But what does not go away is our Lord’s mercies. The promise of sending the Messiah never went away, despite the great rebellion by God’s people throughout the Old Testament. Above all, Jesus’ own promise to go to Jerusalem never went away. Even though the disciples were blind to what He was saying, He still went to the cross. He went to Jerusalem to be delivered over to the Gentiles, be mocked and shamefully treated, and spit upon. He went to Jerusalem to be flogged and killed.
Through that brutality of man, Jesus was paying for the world’s sin. For Jesus bore in His body the sin of the world. This is why God the Father had forsaken His only begotten Son on the cross: the wrath of God was upon Jesus for bearing our many sins.
Those who crucified Jesus thought they were doing the world a favor as they were eliminating this Man whom they thought was a menace. Those who hated Jesus were rejoicing at His death. But God was using their evil schemes for our good. It was the way by which the Lord of Life died to take away the sin of the world. It was the way by which Jesus was paying the penalty for our many sins.
And for that, we give thanks. We give praise to God, as the crowd did when Jesus restored the sight of the blind man. We also give thanks when Jesus restores our sight—when He reveals to us our sinfulness and need for a Savior—when He brings us off our self-righteous pedestals and causes us to humbly bring our petitions to the Lord—when He proclaims to us the Gospel—when He keeps our eyes fixed on Jesus, the author and perfector of our faith (Heb. 12:2).
In Hebrews 12, Jesus is described as the perfector of our faith. The Greek word for perfector has the same root as a Greek word in our Gospel. It is when Jesus says, “Everything that is written about the Son of Man by the prophets will be accomplished” (Luke 18:31). Jesus perfects our faith and accomplishes (or better, completes) our salvation. He is the One doing the action. He works faith in us through His Spirit by means of Word and Sacrament. Our faith rests in Christ who completed our salvation by going to the cross. In fact, Jesus says this same Greek word again on the cross when He declares, “It is finished!” (John 19:31). In today’s Gospel, the Greek word for “will be accomplished” is the future tense for the same Greek word Jesus speaks on the cross, announcing His victory over sin, death, and Satan. When Jesus declared, “It is finished” on the cross, He said that He has now fulfilled everything. He has taken away the world’s sin. He made the full payment for our sin. There is nothing left for us to atone for. Jesus did it all.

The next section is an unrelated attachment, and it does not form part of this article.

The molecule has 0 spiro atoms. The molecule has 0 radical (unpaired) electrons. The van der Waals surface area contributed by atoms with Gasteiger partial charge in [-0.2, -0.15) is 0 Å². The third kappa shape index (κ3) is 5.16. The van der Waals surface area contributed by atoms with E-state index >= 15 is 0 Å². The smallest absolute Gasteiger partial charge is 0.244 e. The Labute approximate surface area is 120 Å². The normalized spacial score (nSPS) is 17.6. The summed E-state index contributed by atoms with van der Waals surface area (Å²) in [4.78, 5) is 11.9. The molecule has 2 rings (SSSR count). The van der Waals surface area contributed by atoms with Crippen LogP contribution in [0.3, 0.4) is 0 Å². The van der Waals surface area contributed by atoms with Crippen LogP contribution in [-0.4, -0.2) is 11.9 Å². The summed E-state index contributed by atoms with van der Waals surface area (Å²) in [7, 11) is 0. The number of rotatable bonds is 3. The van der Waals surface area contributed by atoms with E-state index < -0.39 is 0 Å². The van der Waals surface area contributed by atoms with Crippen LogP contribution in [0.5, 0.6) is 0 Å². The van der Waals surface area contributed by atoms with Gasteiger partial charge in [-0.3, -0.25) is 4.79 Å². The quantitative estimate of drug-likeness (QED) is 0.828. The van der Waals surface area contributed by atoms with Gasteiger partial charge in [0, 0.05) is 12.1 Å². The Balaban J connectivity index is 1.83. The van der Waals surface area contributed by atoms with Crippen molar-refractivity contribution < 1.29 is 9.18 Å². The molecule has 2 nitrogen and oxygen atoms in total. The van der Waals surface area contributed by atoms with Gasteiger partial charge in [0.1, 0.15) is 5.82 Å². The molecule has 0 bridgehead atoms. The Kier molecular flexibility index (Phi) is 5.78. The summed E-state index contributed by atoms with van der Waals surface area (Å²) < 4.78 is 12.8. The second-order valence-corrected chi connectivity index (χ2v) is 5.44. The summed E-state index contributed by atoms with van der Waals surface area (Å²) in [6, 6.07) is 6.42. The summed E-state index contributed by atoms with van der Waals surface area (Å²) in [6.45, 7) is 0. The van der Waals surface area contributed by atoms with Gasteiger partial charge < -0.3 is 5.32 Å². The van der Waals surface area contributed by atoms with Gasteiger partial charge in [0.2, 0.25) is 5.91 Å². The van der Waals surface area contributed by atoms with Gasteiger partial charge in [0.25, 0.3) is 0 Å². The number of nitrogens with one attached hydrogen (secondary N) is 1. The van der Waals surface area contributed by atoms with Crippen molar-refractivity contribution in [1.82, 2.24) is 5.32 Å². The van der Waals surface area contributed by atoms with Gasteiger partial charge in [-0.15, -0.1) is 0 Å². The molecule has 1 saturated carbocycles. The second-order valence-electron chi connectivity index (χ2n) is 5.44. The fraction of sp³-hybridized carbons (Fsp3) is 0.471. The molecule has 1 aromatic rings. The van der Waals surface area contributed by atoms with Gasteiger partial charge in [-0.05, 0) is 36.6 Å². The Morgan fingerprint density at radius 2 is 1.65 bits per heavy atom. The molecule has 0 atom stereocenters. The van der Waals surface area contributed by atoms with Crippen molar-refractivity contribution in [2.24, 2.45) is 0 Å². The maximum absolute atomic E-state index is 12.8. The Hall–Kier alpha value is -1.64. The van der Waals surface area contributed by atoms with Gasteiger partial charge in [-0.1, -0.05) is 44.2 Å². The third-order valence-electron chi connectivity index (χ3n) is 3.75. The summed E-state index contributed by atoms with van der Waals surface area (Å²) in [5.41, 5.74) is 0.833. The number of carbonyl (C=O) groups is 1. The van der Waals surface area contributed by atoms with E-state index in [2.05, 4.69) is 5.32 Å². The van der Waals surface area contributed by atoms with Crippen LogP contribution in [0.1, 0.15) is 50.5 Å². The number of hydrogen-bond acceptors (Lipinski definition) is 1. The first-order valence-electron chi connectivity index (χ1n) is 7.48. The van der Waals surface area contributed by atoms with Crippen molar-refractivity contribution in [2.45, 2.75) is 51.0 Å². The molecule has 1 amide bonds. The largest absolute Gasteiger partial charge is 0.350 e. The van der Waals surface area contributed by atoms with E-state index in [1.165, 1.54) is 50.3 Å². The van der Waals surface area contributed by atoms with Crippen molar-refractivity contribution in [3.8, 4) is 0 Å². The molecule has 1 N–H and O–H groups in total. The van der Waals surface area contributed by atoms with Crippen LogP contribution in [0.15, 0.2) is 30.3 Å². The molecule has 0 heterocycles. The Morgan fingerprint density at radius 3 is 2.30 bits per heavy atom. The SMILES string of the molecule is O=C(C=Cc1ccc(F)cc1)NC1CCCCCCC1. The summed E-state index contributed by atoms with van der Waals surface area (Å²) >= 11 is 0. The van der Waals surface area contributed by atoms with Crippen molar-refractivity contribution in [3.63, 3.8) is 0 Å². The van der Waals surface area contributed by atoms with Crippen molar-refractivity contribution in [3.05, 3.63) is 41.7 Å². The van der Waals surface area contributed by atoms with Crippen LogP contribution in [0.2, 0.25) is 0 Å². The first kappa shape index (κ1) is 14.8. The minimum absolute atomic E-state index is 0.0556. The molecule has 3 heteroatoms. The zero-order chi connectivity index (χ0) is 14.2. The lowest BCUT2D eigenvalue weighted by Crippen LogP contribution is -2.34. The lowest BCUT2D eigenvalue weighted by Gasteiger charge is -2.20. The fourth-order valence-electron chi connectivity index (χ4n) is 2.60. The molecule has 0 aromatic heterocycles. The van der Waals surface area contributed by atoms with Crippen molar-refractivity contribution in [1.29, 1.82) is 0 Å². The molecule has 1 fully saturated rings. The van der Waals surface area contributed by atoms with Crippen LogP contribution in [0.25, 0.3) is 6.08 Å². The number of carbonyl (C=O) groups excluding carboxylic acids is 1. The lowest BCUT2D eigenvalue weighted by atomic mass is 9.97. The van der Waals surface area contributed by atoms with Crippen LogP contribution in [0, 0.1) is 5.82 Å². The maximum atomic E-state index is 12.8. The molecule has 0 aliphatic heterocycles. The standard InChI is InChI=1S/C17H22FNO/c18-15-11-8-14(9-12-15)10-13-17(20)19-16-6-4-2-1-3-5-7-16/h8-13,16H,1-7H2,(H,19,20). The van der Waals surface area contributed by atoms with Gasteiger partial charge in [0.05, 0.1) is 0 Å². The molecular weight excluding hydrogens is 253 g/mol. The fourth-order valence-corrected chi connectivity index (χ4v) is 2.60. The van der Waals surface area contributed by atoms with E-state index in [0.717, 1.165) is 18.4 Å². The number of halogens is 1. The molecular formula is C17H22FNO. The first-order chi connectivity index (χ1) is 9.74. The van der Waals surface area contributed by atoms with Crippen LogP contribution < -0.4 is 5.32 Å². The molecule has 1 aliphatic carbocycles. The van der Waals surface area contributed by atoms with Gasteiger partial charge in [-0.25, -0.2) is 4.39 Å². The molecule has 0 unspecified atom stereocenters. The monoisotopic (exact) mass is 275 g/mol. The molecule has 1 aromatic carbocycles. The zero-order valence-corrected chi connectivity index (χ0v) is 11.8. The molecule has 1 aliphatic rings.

And so, we give thanks and praise to God. He has certainly done all things well. In fact, giving thanks and praising God is a form of prayer. It is humble submission to God, acknowledging that He is in charge of all things, and He is the source of every good thing.
That remains true even now. God remains good, despite the evil intents and inclinations of man. God gives us good things, especially through His Son. God ultimately promises to bring us to Himself in Heaven. We must not lose focus on that reality as we face our daily lives with all its uncertainties. It is easy to worry and be troubled by all that is going on around us—a pandemic that’s been among us for two years, wars that never seem to end, and our own sinful temptations.
But that’s why we turn to the Lord in prayer as the blind man did. We pray without ceasing. We pray, “Lord, have mercy.” We pray when we don’t understand why such evil events are going on. We pray when we are suffering like the blind man. We pray when we realize we’re not in control. We pray. We pray for Putin and the Russians. We pray for the Ukrainians. We pray for our own country. We pray for our families and friends. We pray for our health and the well-being of others. We pray for our churches, pastors, missionaries, and seminary students. We pray for our brothers and sisters in Christ.
The temptations we face and the evils of this world should drive us to the Lord in prayer. Our prayers are done not only individually when we rise up or when we go to bed, but our prayers are also done corporately through family devotions, when we eat with others, and when we gather together in God’s house. Today is a day of prayer. On Wednesday we will begin the 40 days of Lent. We are blessed with another opportunity to gather together in prayer. Use the upcoming season of Lent wisely. Use it to discipline your body, engage in the spiritual exercises of prayer and the study of God’s Word, and gather in God’s house twice each week for prayer and reception of Christ’s gifts.
These blessings are sure and certain, even during these difficult and uncertain times. For Christ is risen and He grants you the victory. Amen.
The peace of God which passes all understanding keep your hearts and minds in Christ Jesus to life everlasting. Amen